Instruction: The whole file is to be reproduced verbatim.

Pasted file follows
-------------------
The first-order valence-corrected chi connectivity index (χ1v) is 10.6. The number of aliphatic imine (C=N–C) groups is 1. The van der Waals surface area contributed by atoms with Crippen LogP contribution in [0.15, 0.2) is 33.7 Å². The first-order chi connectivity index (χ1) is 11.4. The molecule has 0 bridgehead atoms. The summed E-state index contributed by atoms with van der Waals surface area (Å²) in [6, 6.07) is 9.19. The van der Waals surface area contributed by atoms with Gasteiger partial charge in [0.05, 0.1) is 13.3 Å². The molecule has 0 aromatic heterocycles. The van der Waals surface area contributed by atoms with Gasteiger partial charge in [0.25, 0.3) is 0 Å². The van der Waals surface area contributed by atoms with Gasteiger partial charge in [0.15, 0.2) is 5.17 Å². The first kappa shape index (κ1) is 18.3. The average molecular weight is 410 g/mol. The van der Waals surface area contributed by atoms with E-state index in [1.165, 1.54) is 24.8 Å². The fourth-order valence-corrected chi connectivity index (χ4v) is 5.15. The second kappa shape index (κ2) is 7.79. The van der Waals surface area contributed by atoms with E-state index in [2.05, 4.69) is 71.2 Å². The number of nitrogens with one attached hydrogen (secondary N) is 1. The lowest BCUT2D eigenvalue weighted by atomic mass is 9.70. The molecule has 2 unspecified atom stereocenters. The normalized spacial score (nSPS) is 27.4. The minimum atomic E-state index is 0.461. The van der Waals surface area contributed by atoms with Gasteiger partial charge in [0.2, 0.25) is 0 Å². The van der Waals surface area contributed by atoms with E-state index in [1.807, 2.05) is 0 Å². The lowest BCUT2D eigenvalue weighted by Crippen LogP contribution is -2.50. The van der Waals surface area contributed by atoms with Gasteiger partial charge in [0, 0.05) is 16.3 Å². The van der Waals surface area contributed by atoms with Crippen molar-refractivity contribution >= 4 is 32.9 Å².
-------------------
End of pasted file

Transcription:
The first-order valence-corrected chi connectivity index (χ1v) is 10.6. The number of aliphatic imine (C=N–C) groups is 1. The van der Waals surface area contributed by atoms with Crippen LogP contribution in [0.15, 0.2) is 33.7 Å². The first-order chi connectivity index (χ1) is 11.4. The molecule has 0 bridgehead atoms. The summed E-state index contributed by atoms with van der Waals surface area (Å²) in [6, 6.07) is 9.19. The van der Waals surface area contributed by atoms with Gasteiger partial charge in [0.05, 0.1) is 13.3 Å². The molecule has 0 aromatic heterocycles. The van der Waals surface area contributed by atoms with Gasteiger partial charge in [0.25, 0.3) is 0 Å². The van der Waals surface area contributed by atoms with Gasteiger partial charge in [0.15, 0.2) is 5.17 Å². The first kappa shape index (κ1) is 18.3. The average molecular weight is 410 g/mol. The van der Waals surface area contributed by atoms with E-state index in [1.165, 1.54) is 24.8 Å². The fourth-order valence-corrected chi connectivity index (χ4v) is 5.15. The second kappa shape index (κ2) is 7.79. The van der Waals surface area contributed by atoms with E-state index in [2.05, 4.69) is 71.2 Å². The number of nitrogens with one attached hydrogen (secondary N) is 1. The lowest BCUT2D eigenvalue weighted by atomic mass is 9.70. The molecule has 2 unspecified atom stereocenters. The normalized spacial score (nSPS) is 27.4. The minimum atomic E-state index is 0.461. The van der Waals surface area contributed by atoms with Gasteiger partial charge in [0.2, 0.25) is 0 Å². The van der Waals surface area contributed by atoms with E-state index in [1.807, 2.05) is 0 Å². The lowest BCUT2D eigenvalue weighted by Crippen LogP contribution is -2.50. The van der Waals surface area contributed by atoms with Gasteiger partial charge in [0, 0.05) is 16.3 Å². The van der Waals surface area contributed by atoms with Crippen molar-refractivity contribution >= 4 is 32.9 Å².